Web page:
Elsa grew up along the Connecticut River and attended the first interstate school district in the United States. Growing up on the New Hampshire side, she studied with kids from Norwich, Vermont. Asked if she sees a difference, Else says, “I totally think there is…They [Vermonters] had more of a sense of pride centered on their state.” They had more “appreciation of things that matter,” especially related to the environment.
She attends Middlebury College, where she plays soccer. Elsa feels part of the culture of Middlebury. One of my professors “loves all things Vermont--and did everything he could to instill this love of Vermont--which is cool.” Middlebury “doesn’t have any international players, so that’s something that makes this team [Fusion] really cool.”
She’s new to the Fusion this year. A defender, she’s not planning on playing professionally. “A lot of girls really commit so much to soccer, and I haven’t really done that,” she says. She also loves hiking, bike riding, and skiing.
Olivia grew up in Pittsford, Vermont north of Rutland. She plays left back for the Fusion and for the soccer team at the University of Vermont, where she is a pre-Physician Assistant student.
As a child, she traveled from Vermont to Massachusetts--hours in transit — 3 or 4 times a week to play soccer. Her team played in New Jersey, New York, California, and Florida. With such dedication, she dreams of playing professionally, but she’s guarded, realizing the long odds: “If an overseas opportunity were to pop up, I would most likely take it.” The Fusion’s success increases her chances: “Finishing fourth in the country last year [as the Fusion did]--that puts your name on the board.”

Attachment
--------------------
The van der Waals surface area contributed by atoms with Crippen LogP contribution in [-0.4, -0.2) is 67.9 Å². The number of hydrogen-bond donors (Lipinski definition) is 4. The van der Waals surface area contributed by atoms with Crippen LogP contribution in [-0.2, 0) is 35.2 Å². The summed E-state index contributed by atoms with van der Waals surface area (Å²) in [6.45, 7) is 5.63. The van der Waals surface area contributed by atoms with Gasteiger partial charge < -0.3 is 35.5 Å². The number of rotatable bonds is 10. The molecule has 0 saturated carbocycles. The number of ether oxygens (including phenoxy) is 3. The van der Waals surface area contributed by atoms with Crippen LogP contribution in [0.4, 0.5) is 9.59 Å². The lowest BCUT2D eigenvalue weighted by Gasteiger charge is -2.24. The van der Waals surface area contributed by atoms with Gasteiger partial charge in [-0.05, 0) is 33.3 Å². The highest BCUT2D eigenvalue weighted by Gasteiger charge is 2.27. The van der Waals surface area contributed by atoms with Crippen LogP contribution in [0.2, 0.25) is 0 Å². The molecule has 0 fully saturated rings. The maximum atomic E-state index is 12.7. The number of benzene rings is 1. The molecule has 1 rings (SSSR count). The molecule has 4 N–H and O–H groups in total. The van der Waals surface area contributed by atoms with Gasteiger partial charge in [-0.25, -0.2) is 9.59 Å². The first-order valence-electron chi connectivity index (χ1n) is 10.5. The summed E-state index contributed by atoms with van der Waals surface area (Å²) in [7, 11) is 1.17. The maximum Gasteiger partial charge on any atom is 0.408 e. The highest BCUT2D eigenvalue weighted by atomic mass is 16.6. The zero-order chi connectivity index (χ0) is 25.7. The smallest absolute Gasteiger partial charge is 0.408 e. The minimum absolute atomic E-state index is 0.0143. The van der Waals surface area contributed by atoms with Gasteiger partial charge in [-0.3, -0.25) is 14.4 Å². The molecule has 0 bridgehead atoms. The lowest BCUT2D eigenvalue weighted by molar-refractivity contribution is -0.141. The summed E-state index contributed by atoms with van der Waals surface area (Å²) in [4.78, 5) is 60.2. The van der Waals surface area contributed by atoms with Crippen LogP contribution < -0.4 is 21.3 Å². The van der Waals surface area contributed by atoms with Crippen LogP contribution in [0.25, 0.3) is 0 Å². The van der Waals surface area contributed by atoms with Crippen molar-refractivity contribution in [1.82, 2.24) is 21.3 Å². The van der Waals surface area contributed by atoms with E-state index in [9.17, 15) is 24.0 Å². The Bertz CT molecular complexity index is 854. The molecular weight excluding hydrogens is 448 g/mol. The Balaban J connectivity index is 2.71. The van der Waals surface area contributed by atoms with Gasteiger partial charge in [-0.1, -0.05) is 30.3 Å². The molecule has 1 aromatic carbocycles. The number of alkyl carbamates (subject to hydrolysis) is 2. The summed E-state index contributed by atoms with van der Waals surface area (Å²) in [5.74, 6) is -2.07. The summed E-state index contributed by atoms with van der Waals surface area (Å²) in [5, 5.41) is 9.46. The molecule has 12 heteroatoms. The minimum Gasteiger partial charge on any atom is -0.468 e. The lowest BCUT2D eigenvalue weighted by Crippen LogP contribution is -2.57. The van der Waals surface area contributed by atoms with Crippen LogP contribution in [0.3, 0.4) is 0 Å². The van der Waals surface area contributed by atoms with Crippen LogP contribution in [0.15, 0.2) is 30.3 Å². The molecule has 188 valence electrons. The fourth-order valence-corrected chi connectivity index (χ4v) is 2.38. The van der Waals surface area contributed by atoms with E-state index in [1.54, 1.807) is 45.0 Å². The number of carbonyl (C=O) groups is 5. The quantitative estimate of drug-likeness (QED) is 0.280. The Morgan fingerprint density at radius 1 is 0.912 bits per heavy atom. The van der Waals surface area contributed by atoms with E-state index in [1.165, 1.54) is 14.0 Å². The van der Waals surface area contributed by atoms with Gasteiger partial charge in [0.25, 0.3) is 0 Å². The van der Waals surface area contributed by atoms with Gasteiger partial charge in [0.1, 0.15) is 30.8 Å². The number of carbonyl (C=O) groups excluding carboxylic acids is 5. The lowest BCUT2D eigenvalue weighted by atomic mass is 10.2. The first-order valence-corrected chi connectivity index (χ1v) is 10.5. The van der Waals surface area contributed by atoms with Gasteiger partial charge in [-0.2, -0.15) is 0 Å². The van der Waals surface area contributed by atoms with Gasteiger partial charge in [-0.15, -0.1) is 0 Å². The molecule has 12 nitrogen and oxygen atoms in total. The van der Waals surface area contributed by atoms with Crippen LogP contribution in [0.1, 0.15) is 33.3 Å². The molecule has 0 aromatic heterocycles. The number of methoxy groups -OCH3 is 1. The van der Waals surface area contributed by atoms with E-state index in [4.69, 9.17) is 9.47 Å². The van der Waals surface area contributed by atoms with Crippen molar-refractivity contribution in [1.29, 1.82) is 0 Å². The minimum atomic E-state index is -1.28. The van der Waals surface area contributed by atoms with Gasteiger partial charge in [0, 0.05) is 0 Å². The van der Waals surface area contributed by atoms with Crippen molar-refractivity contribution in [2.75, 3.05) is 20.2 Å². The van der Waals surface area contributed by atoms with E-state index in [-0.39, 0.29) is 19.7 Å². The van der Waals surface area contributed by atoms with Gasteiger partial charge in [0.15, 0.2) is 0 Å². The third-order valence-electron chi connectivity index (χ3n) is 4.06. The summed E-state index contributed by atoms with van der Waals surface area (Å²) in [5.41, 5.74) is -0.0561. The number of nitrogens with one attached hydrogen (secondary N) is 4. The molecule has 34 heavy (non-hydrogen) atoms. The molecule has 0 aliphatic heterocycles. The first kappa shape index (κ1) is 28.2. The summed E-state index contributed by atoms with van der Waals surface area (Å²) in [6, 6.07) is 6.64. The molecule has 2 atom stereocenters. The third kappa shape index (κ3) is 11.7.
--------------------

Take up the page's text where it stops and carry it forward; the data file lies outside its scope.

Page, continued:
“Vermont has never had anything like this--especially for girls,” she says. “That’s why I left Vermont to play soccer [competitively], because Vermont never had anything like this.” And that’s why she left her old summer team in Massachusetts to come play for the Fusion.
“After our games, we would have all these little girls coming and screaming and wanting our autographs. It’s a great feeling. Being a Vermonter and playing for UVM, I love supporting my home state. I love that Fusion is here. It’s great for the community.”
Olivia’s cheerful optimism and boundless support for the state is grounded. She talks about growing up in rural Vermont as a person of color. “There were moments where I’d get some names thrown at me. I can stick up for myself. I’d throw some names back. My parents had to go into the school…And [the problem] stopped. These redneck boys were saying things, they got in trouble, -and it stopped….Here and in Burlington people are accepting, they go with the flow…. It’s great to have people speaking Spanish coming in. [Diversity] is something that Vermont needs,” and she sees the diversity of the Fusion as contributing.
If the team needs a player to expound at a podium for a while, Olivia is a great choice. I’ll give her the last words:
‘Vermont is a slow-paced state in a very fast paced country--which I love. Everyday it’s like a getaway in Vermont. I love Vermont.” She smiles. “I love Vermont.”
“Vermont’s great, Vermont’s great.”